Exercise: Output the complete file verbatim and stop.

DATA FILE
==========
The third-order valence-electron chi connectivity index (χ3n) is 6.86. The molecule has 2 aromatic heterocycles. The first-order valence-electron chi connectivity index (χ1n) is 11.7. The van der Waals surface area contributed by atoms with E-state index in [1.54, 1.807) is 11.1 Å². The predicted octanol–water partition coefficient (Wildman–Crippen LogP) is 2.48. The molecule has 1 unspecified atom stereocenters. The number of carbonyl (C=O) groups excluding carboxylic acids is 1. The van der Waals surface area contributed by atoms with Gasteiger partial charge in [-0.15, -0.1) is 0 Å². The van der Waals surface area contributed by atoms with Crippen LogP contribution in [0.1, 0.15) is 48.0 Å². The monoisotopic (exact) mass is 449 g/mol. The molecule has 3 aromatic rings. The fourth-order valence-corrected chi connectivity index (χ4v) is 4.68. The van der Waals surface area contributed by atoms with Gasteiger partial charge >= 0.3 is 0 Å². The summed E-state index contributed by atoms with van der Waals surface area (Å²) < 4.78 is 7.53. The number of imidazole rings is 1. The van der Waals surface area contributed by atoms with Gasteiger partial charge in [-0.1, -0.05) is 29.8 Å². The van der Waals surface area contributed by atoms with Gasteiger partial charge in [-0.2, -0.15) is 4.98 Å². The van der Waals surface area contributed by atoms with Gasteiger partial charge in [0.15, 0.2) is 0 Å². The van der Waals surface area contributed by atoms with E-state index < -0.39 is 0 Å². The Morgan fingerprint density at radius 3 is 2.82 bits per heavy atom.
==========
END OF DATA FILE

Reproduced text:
The third-order valence-electron chi connectivity index (χ3n) is 6.86. The molecule has 2 aromatic heterocycles. The first-order valence-electron chi connectivity index (χ1n) is 11.7. The van der Waals surface area contributed by atoms with E-state index in [1.54, 1.807) is 11.1 Å². The predicted octanol–water partition coefficient (Wildman–Crippen LogP) is 2.48. The molecule has 1 unspecified atom stereocenters. The number of carbonyl (C=O) groups excluding carboxylic acids is 1. The van der Waals surface area contributed by atoms with Gasteiger partial charge in [-0.15, -0.1) is 0 Å². The van der Waals surface area contributed by atoms with Crippen LogP contribution in [0.1, 0.15) is 48.0 Å². The monoisotopic (exact) mass is 449 g/mol. The molecule has 3 aromatic rings. The fourth-order valence-corrected chi connectivity index (χ4v) is 4.68. The van der Waals surface area contributed by atoms with Gasteiger partial charge >= 0.3 is 0 Å². The summed E-state index contributed by atoms with van der Waals surface area (Å²) < 4.78 is 7.53. The number of imidazole rings is 1. The van der Waals surface area contributed by atoms with Gasteiger partial charge in [-0.1, -0.05) is 29.8 Å². The van der Waals surface area contributed by atoms with Gasteiger partial charge in [-0.2, -0.15) is 4.98 Å². The van der Waals surface area contributed by atoms with Gasteiger partial charge in [0.15, 0.2) is 0 Å². The van der Waals surface area contributed by atoms with E-state index < -0.39 is 0 Å². The Morgan fingerprint density at radius 3 is 2.82 bits per heavy atom.